Toni scored 16 goals in 47 appearances for the Italy national football team.[43] He received his first international call-up in August 2004 under manager Marcello Lippi,[44] and subsequently made his debut for the Italian national team as a substitute on 18 August 2004, in a 2–0 friendly defeat against Iceland.[45] He scored his first international goal on 4 September 2004, after coming off the bench in a 2–1 home win against Norway, in a World Cup Qualifying match.[46]

On 17 November, Toni made his first international start in a 1–0 friendly home win over Finland.[47][48] On 11 June 2005, he captained the Italian squad for the first time in his career in a friendly match in New York against Ecuador, due to the absence of Fabio Cannavaro and other experienced players; he scored Italy's only goal in the eventual 1–1 draw.[49][50] On 7 September, Toni scored his first international hat-trick in a 4–1 victory against Belarus in a 2006 World Cup qualifying match, becoming the first Fiorentina player ever to do so.[51][52]

Toni was selected to Italy's 23-man 2006 World Cup squad,[53] and was given the number 9 shirt.[54] In Italy's opening match against Ghana, he hit the crossbar as Italy won 2–0,[55] and he later scored two goals in the quarter-finals against Ukraine on 30 June, his only goals of the tournament, as Italy won 3–0 to advance to the semi-finals against the hosts Germany.[56] In the final against France, he hit the crossbar with a powerful header and later netted another header, although the goal was disallowed as the attempt was controversially ruled offside.[57] Italy eventually defeated France 5–3 on penalties, after a 1–1 draw following extra-time, to win their fourth World Cup title; Toni finished the tournament as Italy's top goal-scorer, alongside Marco Materazzi, with 2 goals, also producing 20 shots and hitting the crossbar twice.[58] He was also fouled 28 times throughout the tournament, more than any other player.[59] For his performances, Toni was named to the 2006 World Cup Team of the Tournament.[60]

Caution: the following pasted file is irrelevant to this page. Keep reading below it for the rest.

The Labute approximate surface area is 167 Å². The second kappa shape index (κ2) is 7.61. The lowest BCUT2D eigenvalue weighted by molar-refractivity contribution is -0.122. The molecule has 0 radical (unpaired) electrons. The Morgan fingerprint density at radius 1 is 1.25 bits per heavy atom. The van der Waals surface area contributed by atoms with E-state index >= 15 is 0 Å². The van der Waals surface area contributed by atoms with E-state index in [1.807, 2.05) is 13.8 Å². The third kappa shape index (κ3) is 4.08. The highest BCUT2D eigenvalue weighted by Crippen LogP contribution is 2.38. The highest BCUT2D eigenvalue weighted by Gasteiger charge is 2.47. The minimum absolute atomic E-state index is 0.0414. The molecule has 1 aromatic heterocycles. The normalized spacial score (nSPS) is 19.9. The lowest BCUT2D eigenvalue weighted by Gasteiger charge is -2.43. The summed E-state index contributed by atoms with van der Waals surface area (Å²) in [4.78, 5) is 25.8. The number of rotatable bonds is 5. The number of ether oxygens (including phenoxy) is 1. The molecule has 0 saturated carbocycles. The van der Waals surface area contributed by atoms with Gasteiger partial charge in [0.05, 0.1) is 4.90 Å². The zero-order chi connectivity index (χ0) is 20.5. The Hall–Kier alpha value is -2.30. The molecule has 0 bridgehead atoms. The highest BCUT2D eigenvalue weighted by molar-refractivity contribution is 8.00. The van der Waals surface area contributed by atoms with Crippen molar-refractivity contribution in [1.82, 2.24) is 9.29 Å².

On 28 March 2007, Toni scored two goals in Italy's 2–0 home win over Scotland in a Euro 2008 qualifier.[61] After undergoing surgery due to an injury to his left foot which he had struggled to overcome since the beginning of the 2006–07 season, he missed Italy's next two qualifiers against the Faroe Islands and Lithuania.[62][63] He returned to action for his nation's qualification game against Georgia in Genoa on 13 October, and assisted Fabio Grosso, who scored Italy's second goal in a 2–0 win.[64] On 17 November 2007, Toni struck in the first minute of a 2–1 win in a qualifying match against Scotland at Hampden Park, which secured Italy's place at the final stages of the competition.[65] Four days later, he scored the second goal against the Faroe Islands, as Italy closed off their qualifying campaign with a 3–1 home win.[66] He finished the qualifying round as Italy's top-scorer with 5 goals in six appearances.[61][67]

Toni was called up to the 23-man Italian squad for UEFA Euro 2008 by manager Roberto Donadoni,[68][69] but his form in the tournament was disappointing, as he failed to score; he managed a goal in Italy's second group match against Romania, but it was controversially disallowed for offside, as Italy drew the match 1–1.[70] Toni's main contribution for the team was winning a decisive penalty kick in the final group match against France, which ended 2–0, and allowed the Italians to progress to the knock-out round.[71] Italy then bowed out of the tournament on penalties to eventual champions Spain in the quarter-final, following a 0–0 draw after extra-time.[72]